December 27, 2012

Frankenweenie (12/27)

Lettergrade: C-

Tim Burton's stop-motion Frankenweenie, a feature length remake of his own 1984 short film of the same name, kinda bombed back when it was released in September. I think I understand why... I was reluctant to see it myself because I wasn't sure how a story about a boy bringing his recently deceased dog back to life ala the Frankenstein monster would be able to overcome its own premise's innate darkness and survive as a entertaining family movie. Now that I've seen it on DVD, I'm pretty convinced that indeed that is what sinks it. Well, that, I suppose, plus that it feels like a 25 minute idea stretched to a feature's length.

Long ago, I remember my buddy Duane saying that part of the reason that The Simpsons show had to be animated was because a big audience wouldn't be able to take a live-action depiction a family that was so negatively dysfunctional under its comedy veneer. I think the same principle (or rather an inversion of it) sort of applies to Frankenweenie. In the original live-action short film, it is perhaps a little easier to swallow the idea of Sparky getting hit by a car (and later dug up and resurrected by the little boy who owned him) because the dog is obviously an animal actor, the boy's line delivery is a little clunky, and the movie at large sort of plays like campy farce rather than something meant to be taken all that seriously.

Burton succeeded at making this new animated version more convincing and with a much bigger heart, but in a way those same qualities make the material a lot more problematic. The dog is able to express and emote a bit more, thanks to the personality and soul the animators give him, and as such it is more disturbing not only to see his death, but also to see his poorly stitched-together body walking around for much of the movie (although it should be noted that he seems perfectly happy to be doing so). Nevertheless, parts of Sparky routinely fall off and must be reattached throughout the film (successfully giving me a serious case of the willies) and the even creepier image I can't stop thinking about is when Sparky would swallow the flies that buzz around his rotting body, only to have have flies promptly escape through a loose stitching in his neck from where young Victor had surgically reattached his head! Any touch that makes the dog more "real" also made me think about what Victor had to do to bring him back, and simultaneously makes me think that this kid is fucked up beyond all description and needs to be placed under the care of some serious mental health professionals immediately.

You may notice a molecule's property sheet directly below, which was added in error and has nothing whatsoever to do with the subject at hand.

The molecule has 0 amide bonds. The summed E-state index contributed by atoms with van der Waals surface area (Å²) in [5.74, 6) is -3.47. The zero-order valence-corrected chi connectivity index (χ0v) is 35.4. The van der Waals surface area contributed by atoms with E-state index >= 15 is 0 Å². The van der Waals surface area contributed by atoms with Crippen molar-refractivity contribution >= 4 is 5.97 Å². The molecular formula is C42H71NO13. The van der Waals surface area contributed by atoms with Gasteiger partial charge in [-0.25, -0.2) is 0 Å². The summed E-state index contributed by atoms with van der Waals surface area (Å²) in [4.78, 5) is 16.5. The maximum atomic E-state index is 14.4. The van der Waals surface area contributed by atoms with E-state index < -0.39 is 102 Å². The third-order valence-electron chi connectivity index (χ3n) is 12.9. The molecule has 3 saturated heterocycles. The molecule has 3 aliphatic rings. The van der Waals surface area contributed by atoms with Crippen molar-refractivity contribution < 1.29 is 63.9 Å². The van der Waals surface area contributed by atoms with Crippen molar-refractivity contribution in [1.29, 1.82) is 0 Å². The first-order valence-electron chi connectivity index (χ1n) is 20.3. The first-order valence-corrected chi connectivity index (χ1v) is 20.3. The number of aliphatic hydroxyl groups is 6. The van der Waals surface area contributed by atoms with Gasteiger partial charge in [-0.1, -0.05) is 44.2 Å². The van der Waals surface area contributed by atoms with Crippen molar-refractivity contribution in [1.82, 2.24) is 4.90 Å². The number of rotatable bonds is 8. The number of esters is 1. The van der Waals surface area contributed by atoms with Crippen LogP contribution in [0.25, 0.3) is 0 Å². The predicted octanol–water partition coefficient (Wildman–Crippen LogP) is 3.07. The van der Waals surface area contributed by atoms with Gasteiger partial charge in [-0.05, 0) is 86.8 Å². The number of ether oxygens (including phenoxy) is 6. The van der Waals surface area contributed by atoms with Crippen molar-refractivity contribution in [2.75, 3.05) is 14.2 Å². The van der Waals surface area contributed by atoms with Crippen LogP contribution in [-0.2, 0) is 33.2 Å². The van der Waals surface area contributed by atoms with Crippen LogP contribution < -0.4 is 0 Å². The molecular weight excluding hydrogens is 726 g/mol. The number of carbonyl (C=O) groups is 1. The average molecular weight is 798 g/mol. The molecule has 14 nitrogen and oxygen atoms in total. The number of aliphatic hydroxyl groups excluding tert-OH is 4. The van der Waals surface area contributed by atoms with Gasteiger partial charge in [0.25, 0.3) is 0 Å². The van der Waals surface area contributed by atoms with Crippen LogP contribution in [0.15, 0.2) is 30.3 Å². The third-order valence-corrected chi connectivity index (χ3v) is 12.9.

And that goes double for the film's ending… I'll try to talk about it without giving much away, but suffice to say that at the end of a story like Frankenweenie, you might expect the sentiment to be something along the lines of, "hey you probably shouldn't dig up your dog who was hit by a car and then run excessive amounts of electricity through him in an attempt to reanimate his mangled corpse." You know... something about not messing with the natural order of life and death, kinda like in the original "Frankenstein" story and in the similarly themed Pet Cemetary (or even Jurassic Park), et al. Nothing of the sort happens, though. This is a film where there are zero consequences - legal or otherwise - or learned lessons at the end. The dog is still around - with the town's blessing, apparently - and no one's going to jail for the massive amount of property destruction that happened during the picture's 3rd act.

Does that really matter? Probably not to the movie's core audience, but I think it's a little sad that Burton had 28 years or so to think about what he might do with a feature-length version of this material, and it came time to do it, what wound up on screen is so limp. 2005's Corpse Bride wasn't as much fun as 1993's The Nightmare Before Christmas - Burton's first foray into feature-length stop-motion - but it made up for it with a better story and by being a better movie. Frankenweenie kinda runs out of juice early and never really justifies its expanded run time.

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